Labour has held the Hartlepool constituency since 1964 — and survived the loss of dozens of “Red Wall” seats, some of which had been Labour’s for a century, in the 2019 general election that saw Boris Johnson’s Conservatives win a landslide victory.
The Tories look set to smash another gap in Labour’s northern “Red Wall” after a poll gave them a 17-point lead in the Hartlepool by-election.
In joint third place in the field of 16 candidates were two independents — Thelma Walker from the unregistered Northern Independence Party and Sam Lee, a local mother and businesswoman. The Greens and Liberal Democrats follow with negligible support, along with Reform UK candidate John Prescott — no relation to the former Labour minister and salt-of-the-earth Yorkshireman of the same name.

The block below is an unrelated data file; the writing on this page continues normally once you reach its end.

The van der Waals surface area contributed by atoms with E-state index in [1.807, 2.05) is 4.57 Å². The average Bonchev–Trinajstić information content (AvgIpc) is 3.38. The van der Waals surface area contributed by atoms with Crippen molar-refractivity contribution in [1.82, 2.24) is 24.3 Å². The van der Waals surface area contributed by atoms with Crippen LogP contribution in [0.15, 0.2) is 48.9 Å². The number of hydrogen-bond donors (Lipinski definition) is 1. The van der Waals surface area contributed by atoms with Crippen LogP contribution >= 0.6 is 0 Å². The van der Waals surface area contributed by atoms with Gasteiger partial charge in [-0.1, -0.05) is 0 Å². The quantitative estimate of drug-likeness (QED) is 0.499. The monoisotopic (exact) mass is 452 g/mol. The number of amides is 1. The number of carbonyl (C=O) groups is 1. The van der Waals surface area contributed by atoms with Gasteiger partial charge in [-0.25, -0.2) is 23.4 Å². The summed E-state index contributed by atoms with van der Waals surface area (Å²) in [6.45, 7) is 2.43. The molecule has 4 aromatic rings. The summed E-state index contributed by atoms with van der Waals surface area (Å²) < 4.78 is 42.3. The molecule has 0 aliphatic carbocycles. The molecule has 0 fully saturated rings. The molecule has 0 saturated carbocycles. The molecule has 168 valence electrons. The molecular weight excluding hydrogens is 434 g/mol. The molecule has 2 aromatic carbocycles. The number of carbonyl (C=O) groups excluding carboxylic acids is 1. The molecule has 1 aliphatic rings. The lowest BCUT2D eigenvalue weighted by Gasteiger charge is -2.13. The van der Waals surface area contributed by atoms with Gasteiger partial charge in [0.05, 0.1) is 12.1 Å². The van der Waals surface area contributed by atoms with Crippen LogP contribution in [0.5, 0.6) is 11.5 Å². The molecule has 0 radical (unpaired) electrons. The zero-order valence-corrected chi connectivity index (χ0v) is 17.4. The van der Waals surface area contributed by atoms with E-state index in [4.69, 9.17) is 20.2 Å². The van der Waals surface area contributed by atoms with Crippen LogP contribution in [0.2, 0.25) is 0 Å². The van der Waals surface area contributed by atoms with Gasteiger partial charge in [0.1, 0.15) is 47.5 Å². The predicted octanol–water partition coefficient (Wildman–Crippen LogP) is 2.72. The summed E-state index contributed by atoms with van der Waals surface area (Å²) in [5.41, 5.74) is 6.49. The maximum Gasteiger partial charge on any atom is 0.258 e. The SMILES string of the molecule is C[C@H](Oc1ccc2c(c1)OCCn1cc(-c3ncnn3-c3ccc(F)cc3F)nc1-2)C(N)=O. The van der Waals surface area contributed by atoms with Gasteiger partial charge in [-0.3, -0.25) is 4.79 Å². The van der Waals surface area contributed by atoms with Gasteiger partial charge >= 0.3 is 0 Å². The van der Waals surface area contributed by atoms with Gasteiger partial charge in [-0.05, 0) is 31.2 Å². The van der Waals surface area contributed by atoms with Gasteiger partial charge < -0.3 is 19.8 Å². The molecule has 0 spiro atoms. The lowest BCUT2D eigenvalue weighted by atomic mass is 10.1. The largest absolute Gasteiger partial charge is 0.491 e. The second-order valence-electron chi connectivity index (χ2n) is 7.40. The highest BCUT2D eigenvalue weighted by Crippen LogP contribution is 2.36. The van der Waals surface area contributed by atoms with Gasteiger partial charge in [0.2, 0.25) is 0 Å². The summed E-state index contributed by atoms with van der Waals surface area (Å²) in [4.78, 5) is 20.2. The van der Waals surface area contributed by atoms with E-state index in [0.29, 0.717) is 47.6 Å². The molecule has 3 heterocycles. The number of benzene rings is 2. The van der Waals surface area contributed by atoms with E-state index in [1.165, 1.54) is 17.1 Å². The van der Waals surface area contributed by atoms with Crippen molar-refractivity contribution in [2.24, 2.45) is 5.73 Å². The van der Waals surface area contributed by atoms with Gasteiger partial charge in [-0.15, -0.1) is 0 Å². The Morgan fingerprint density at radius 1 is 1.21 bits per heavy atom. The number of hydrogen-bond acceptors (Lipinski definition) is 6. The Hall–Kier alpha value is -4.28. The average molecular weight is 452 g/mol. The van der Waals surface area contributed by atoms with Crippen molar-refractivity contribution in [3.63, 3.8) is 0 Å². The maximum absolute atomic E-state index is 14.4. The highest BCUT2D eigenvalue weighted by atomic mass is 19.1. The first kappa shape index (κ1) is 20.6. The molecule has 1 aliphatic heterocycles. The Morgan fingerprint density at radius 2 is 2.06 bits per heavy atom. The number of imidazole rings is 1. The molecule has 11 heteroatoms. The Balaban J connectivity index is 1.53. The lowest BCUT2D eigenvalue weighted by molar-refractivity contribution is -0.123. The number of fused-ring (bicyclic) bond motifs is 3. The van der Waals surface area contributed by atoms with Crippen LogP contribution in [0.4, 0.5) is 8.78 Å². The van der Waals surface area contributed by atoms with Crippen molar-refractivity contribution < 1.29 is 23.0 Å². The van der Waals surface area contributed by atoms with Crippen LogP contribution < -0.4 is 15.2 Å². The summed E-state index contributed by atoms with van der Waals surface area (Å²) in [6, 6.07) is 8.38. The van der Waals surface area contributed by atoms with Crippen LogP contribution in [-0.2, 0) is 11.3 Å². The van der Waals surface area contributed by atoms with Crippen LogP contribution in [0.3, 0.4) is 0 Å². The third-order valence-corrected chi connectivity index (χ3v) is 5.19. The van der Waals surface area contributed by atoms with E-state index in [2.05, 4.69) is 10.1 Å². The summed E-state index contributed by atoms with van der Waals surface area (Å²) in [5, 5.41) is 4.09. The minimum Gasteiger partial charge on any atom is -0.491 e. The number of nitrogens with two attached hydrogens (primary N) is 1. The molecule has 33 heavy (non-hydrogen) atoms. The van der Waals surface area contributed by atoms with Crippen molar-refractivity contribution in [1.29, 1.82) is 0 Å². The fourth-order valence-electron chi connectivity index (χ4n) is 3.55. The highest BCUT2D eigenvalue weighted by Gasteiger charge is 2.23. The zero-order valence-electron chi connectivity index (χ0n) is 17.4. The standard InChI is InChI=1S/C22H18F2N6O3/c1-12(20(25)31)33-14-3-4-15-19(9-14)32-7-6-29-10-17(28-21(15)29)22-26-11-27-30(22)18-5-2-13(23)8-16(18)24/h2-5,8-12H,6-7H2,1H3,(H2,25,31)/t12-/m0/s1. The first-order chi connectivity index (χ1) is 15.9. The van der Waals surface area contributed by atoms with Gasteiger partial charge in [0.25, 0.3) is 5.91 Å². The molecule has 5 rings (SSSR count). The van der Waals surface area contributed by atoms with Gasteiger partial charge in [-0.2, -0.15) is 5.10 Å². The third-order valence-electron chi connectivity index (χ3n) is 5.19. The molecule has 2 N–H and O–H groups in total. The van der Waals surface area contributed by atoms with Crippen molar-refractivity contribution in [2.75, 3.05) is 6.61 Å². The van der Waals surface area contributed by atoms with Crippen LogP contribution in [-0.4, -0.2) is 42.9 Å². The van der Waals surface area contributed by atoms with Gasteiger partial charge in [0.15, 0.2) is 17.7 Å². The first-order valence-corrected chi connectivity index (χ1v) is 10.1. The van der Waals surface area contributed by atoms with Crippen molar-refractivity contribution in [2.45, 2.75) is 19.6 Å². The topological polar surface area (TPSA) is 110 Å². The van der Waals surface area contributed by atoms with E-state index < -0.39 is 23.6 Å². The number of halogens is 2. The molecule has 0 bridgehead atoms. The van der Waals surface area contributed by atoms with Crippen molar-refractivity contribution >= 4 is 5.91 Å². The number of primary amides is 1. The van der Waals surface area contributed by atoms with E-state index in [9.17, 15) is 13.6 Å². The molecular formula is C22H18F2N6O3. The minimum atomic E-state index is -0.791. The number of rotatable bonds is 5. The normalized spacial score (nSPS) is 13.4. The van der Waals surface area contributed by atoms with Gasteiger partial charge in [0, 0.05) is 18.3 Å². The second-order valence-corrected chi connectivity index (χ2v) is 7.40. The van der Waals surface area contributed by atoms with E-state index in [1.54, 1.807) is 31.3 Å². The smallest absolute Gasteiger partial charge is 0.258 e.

In a sign of how seriously the main parties are taking the by-election, Tory Prime Minister Boris Johnson and Labour leader Sir Keir Starmer were both out campaigning in Hartlepool over the bank holiday weekend.
Labour has held Hartlepool since 1964, despite losing dozens of other northern English seats to the Tories in the 2019 general election in what is dubbed the “Red Wall” over its support for a second referendum on leaving the EU — a policy pushed by Starmer when he was shadow Brexit secretary under former leader Jeremy Corbyn.
Labour candidate Williams, who lost the nearby Stockton South seat in 2019, campaigned to stay in the EU in 2016 — and later broke his party whip six times to vote for a repeat referendum on the issue.
Previous MPs include former Labour PM Tony Blair’s right-hand man Peter Mandelson, who was later appointed a member of the European Commission.
The by-election was called for the same day as local and regional government elections after sitting Labour MP Mike Hill resigned in March. Hill is being taken to an employment tribunal by a former staff member who accused him of sexual harassment. He was briefly suspended by Labour in September 2019 after the allegation was first made, but reinstated the next month.